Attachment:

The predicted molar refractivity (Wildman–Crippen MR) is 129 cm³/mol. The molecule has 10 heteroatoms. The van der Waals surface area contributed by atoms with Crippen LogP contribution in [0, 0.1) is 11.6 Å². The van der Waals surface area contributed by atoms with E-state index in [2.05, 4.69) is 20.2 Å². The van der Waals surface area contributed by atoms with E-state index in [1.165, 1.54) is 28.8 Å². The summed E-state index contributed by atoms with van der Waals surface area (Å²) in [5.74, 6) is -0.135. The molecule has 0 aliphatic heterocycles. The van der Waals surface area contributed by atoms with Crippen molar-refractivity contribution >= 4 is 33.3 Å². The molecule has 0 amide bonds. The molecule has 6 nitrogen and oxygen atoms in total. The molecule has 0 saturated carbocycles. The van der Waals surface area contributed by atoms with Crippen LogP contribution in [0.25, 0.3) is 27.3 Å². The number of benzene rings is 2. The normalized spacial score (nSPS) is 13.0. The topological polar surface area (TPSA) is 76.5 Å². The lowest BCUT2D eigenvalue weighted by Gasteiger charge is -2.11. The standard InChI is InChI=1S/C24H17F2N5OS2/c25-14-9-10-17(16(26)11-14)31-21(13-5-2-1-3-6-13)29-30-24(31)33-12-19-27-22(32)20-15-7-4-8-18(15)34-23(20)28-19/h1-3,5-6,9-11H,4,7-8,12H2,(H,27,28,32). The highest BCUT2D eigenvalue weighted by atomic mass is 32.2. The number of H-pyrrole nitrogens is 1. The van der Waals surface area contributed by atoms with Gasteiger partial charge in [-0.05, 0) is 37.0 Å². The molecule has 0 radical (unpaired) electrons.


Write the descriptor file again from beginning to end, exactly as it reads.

The predicted molar refractivity (Wildman–Crippen MR) is 129 cm³/mol. The molecule has 10 heteroatoms. The van der Waals surface area contributed by atoms with Crippen LogP contribution in [0, 0.1) is 11.6 Å². The van der Waals surface area contributed by atoms with E-state index in [2.05, 4.69) is 20.2 Å². The van der Waals surface area contributed by atoms with E-state index in [1.165, 1.54) is 28.8 Å². The summed E-state index contributed by atoms with van der Waals surface area (Å²) in [5.74, 6) is -0.135. The molecule has 0 aliphatic heterocycles. The van der Waals surface area contributed by atoms with Crippen molar-refractivity contribution >= 4 is 33.3 Å². The molecule has 0 amide bonds. The molecule has 6 nitrogen and oxygen atoms in total. The molecule has 0 saturated carbocycles. The van der Waals surface area contributed by atoms with Crippen LogP contribution in [0.25, 0.3) is 27.3 Å². The number of benzene rings is 2. The normalized spacial score (nSPS) is 13.0. The topological polar surface area (TPSA) is 76.5 Å². The lowest BCUT2D eigenvalue weighted by Gasteiger charge is -2.11. The standard InChI is InChI=1S/C24H17F2N5OS2/c25-14-9-10-17(16(26)11-14)31-21(13-5-2-1-3-6-13)29-30-24(31)33-12-19-27-22(32)20-15-7-4-8-18(15)34-23(20)28-19/h1-3,5-6,9-11H,4,7-8,12H2,(H,27,28,32). The highest BCUT2D eigenvalue weighted by atomic mass is 32.2. The number of H-pyrrole nitrogens is 1. The van der Waals surface area contributed by atoms with Gasteiger partial charge in [-0.05, 0) is 37.0 Å². The molecule has 0 radical (unpaired) electrons.